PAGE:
Too Much Time at the Bathroom Sink: Stop Debating Your Own Reflection

I went to see Miranda Lambert’s concert back in February.  (She is a popular country recording artist.)  She played a song called “Bathroom Sink”.  

Here are a few of the lyrics:

“It’s amazing the amount of rejection that I see
In my reflection and I can’t get out of the way
I’m lookin’ forward to the girl I wanna be
But regret has a way of starin’ me right in the face
So I try not to waste too much time at the bathroom sink”

Feeling like a failure

Even if you are succeeding in every area and receiving acclaim, award, praise, and other validation for your efforts – you will have moments where you feel like a failure, when you feel like you are not worthy, and when you think you will never get any closer toward any goal than you are right now.  

You will have times when you are alone and you will look in your mirror and start focusing on all your flaws, on all the ways you are not as good as someone else.  Your hair is too curly, too straight, too thick, too thin, too blonde, too dark, too long, too short.  You will notice your eyebrows, are they in fashion? Do you look older than you should?  Do you look serious enough, fun enough, cool enough, professional enough, pretty enough?  

You will start to feel emotions flowing up, self-doubt, pity, regret for things you’ve done and for things you haven’t done.  Sometimes, you’ll cry for no reason…  then you stare at your red eyes and hate that you cried, which makes you cry again.  You zoom in on the smallest things and not only think, but actually BELIEVE — with your whole heart and soul — that that “zoomed-in flaw” is the entire reason for everything that has ever gone wrong.  

Even worse, this one small 10x flaw is only one flaw of 10,000 others. You are certain you have 10,000 more flaws because you are standing there, right now looking in your mirror, over your bathroom sink.  The bright light that helps you even out your concealer, perfect your lip color and apply fake eyelashes is working overtime.  Now, this same spotlight and mirror are highlighting and magnifying every one of those flaws you are trying so hard to hide.  

That’s want I want to talk to you about today – the difference between focusing on all your imperfections and being way too hard on yourself vs. truly useful self-awareness.  I do want you to know exactly what your super power is and what it is that makes you special and awesome.  I also do want you to be aware of what your weakness are, as they pertain to reaching your goals or achieving your dreams.  Being aware of a weakness that you need to address to meet a specific goal, is VERY different than focusing on every little flaw, every mistake, and replaying all your negative voices and limiting beliefs, over and over, in your head.  And – I’ll let you in on a little secret, often, what you consider a flaw is actually something that makes you uniquely beautiful, inside and out.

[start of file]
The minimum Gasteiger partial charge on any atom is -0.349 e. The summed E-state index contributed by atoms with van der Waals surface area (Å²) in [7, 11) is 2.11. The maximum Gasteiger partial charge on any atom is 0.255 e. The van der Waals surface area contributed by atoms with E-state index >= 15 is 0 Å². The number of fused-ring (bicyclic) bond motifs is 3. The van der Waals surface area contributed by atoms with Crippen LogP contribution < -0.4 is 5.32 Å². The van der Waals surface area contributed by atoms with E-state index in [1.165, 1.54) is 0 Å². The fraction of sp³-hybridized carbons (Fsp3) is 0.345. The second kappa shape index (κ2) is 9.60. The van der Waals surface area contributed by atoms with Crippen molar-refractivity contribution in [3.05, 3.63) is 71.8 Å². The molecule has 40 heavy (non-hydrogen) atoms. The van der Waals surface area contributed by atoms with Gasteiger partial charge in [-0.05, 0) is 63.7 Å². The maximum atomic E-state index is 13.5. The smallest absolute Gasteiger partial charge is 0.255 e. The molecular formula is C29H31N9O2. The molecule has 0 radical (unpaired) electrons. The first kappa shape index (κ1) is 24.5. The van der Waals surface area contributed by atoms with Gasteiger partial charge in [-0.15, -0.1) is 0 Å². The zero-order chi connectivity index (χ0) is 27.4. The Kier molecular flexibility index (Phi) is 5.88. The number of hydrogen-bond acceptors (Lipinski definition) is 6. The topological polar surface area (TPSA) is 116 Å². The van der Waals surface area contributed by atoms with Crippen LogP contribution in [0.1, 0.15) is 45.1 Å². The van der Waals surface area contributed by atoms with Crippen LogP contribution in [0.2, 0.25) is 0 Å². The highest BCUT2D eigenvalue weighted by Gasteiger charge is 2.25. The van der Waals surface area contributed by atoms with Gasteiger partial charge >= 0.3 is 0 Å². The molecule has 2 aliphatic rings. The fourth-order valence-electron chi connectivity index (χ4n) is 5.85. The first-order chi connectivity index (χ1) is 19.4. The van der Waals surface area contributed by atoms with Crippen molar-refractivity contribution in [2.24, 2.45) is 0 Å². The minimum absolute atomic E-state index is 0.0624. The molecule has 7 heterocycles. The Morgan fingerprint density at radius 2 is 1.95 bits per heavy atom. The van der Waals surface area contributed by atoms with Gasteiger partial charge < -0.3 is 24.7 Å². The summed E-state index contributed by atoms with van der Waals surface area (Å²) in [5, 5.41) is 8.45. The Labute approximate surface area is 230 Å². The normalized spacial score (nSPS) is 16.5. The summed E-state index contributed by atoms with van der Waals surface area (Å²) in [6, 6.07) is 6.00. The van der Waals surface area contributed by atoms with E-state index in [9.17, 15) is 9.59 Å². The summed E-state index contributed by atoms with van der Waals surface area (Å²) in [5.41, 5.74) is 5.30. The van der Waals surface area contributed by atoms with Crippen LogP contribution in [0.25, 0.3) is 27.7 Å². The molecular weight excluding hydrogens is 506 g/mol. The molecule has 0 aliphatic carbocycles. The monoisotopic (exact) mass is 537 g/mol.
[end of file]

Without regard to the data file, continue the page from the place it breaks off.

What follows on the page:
Figuring it out the hard way

First, I want to let you in on something that people I work with today might not believe.  When I was 19 and first joined the U.S. Navy, there were two things about me that I really hated and would have given anything to change.  Little did I know that eventually, I would consider one of these things a critical part of my “brand” and the other is, without a doubt, one of my superpowers.  For both of these things, I had to learn how to embrace them, how to use them to my advantage, because even though they could be “improved,” or maybe modified, they were actually part of my DNA, the way God made me, and therefore no matter what I did, they were part of who I was.  

The first was that I have SUPER curly hair.  The kind of hair that will not be tamed. In-fact the more products, straighteners, styles, and other tricks I tried, the worse it looked.  I went to high school in the late 80s, which seems awesome, given how much people love 80s music and styles now.  You may have seen how crazy people’s hair was back then, and I think that high school might have been the first time I started to think my hair was ok.  Then it happened…  I decided to join the Navy, I went to boot camp, and the first day there, they cut my hair fairly short.  It was still a few inches long if I pulled on it and stretched it out, but shorter hair has no weight on it to lengthen it, so it curled up tighter than ever.  And… there is no time to fix your hair, in the morning, and we were not allowed to use hair products, so my short, curly hair became a fluffball.  I may not have mentioned this, but I had zillions of freckles all over my face as well.